Selflessness Is Selfish
Everyone is selfish no matter what. This is because selflessness isn’t even possible. The choice to ever be “selfless” will always be driven by a form of serving one’s self? No person chooses to be selfless because THEY absolutely hate it or are against doing it. People choose to be selfless because THEY want to, or believe they should be because of some virtue they hold dear, etc. Regardless of the reason for choosing it, the reason always serves some aspect of their self/being. Even a person choosing to give an item to someone which they really don’t want to give them chooses to do it because of another “side” of THEMSELVES driving them to do it. In this case, the only selfless act they could commit is to choose NOT to give the gift so as to NOT serve their primary driving force for giving it (themselves). But again, could a person ever bring themselves to this decision without a selfish reason?
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Selflessness will always be driven by serving one's feelings, values, or desires which is ultimately serving yourself.
No person chooses to be selfless because THEY absolutely hate it or are against doing it. People choose to be selfless because THEY want to, or believe they should be because of some virtue they hold dear, etc. Regardless of the reason for choosing it, the reason always serves some aspect of their self/being.
If you do not wish for private blessings but truly in your being for the greater good of the community, from your heart, your selflessness is motivated by pure intent. rather than an adopted ego identity. you are a vessel of goodwill. your feeling is for humanity. which others may perceive as self-serving if they lack comprehension of their own inconsequentiality.
The only possible selflessness would be choosing to deny your desires simply because they’re YOUR desires to deny regardless of whether those desires were “selfish” or “selfless”.
Even a person choosing to give an item to someone which they really don’t want to give them chooses to do it because of another “side” of THEMSELVES driving them to do it. In this case, the only selfless act they could commit is to choose NOT to give the gift so as to NOT serve their primary driving force for giving it (themselves).
Even if you did this you will always have a reason for choosing to do this, and it will always be YOUR reason.
Therefore it will always be selfish. Even if the reason is random like mere curiosity or something like that you’re still serving that part of your self.
One always acts in his self-interest unless some external uncontrollable forces take over. Even amid those circumstances, he'll choose the best possible solution. BECAUSE he's selfish! Even when a person sacrifices, he's being selfish
ex: if I sacrifice or give up my job to look after my crippled/disabled child, I still am being selfish. It's my child & it's imp for me! If I give up my job to serve some orphans I haven't ever met, I still am being selfish in the sense that I'm trying to be virtuous!
Selflessness is a redundant word
As everyone including the ones who claim to be selfless are in fact selfish!
An “ultimate service to one’s self” isn’t what defines “selfishness”.
Selfishness and selflessness are in the initial DESIRE to be either. Selflessness particularly then is found in the desire to be selfless not in the choice to serve that desire. Yes, when making a decision, we all naturally choose to go with the strongest desire WE’RE presently feeling for something. That’s the point, though. Not everyone’s strongest desire IS to be selfless. Though every person is ‘ultimately’ serving themselves the difference is in the KIND of self being ‘served’. There’s FAR more to distinguish us from each other than the fact that we all ultimately serve ourselves in this sense. The simple fact that one person’s ultimate desire could be serving others and another person’s could be serving themselves shows they’re drastically different than each other especially considering the vast differences in behavior that would follow the two. To say it another way, how could you possibly view these two people and their behavior the same way or consider them equally selfish? Think about it. Imagine the kind of person and what they’d do when their greatest desire and value is to serve themselves (obviously at the cost of others). And imagine the other kind of person and what they’d do when their greatest desire is to serve others (at the cost of themselves). I couldn’t assess them according to this philosophic definition of selfishness. That’s too heartless and shallow. You tell me. Which one’s truly selfish: the person who SERVES others because it makes them “feel good” or the person who ABUSES others because it makes them “feel good”? Can you dare equate them by saying they’re BOTH selfish? If you do, then I dare to assume it’s because you just want to win the argument.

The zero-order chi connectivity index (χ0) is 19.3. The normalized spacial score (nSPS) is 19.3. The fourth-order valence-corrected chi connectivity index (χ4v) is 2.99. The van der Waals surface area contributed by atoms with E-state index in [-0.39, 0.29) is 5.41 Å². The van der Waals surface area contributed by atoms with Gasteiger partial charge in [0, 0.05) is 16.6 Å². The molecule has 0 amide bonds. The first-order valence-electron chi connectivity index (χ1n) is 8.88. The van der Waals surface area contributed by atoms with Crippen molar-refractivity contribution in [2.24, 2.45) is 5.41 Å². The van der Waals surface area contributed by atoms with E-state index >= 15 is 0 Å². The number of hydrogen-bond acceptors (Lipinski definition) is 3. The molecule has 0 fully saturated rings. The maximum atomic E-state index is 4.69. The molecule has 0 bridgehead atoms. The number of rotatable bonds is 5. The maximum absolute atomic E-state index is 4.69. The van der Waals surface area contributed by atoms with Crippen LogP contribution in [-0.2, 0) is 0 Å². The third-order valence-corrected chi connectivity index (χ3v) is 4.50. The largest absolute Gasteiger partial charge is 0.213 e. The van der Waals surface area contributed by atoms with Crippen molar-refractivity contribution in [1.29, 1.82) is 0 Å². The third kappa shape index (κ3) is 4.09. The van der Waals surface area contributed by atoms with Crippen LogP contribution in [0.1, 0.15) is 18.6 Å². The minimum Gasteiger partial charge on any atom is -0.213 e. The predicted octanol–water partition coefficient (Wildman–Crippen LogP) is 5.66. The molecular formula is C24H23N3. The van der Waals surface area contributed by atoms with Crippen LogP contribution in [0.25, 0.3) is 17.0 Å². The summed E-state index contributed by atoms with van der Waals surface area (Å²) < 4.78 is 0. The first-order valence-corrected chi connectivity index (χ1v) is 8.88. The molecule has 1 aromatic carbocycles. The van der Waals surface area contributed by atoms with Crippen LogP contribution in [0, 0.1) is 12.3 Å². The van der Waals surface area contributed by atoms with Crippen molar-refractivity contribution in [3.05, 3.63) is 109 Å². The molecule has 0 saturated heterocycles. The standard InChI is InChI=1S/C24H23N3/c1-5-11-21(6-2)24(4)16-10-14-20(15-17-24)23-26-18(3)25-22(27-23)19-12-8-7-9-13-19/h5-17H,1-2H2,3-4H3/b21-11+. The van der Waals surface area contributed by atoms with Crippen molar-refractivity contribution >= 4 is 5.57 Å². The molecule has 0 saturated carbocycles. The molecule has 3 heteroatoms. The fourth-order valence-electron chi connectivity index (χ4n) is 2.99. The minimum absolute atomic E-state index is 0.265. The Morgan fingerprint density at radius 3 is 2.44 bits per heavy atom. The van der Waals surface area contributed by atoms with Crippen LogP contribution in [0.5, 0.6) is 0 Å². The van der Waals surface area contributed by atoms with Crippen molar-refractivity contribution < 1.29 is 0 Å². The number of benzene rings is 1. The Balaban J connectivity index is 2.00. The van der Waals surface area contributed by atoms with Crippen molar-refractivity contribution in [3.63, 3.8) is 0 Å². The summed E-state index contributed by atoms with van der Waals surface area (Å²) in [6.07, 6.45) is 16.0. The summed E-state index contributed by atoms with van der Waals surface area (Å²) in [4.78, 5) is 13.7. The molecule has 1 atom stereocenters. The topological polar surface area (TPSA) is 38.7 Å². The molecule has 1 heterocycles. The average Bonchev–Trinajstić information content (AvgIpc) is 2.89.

"To say it another way, how could you possibly view these two people and their behavior the same way or consider them equally selfish?"
It does not necessarily mean their behavior is viewed the same way, the point is that deep down inside after many twists and turns eventually you find motivation itself, which is what drives selfishness. One quick point, highly motivated individuals are more selfish, you know, those "overachievers". Selflessness comes out of selfishness, it is just highly, highly refined.
The argument detaches the issue from a person’s relationship to OTHERS.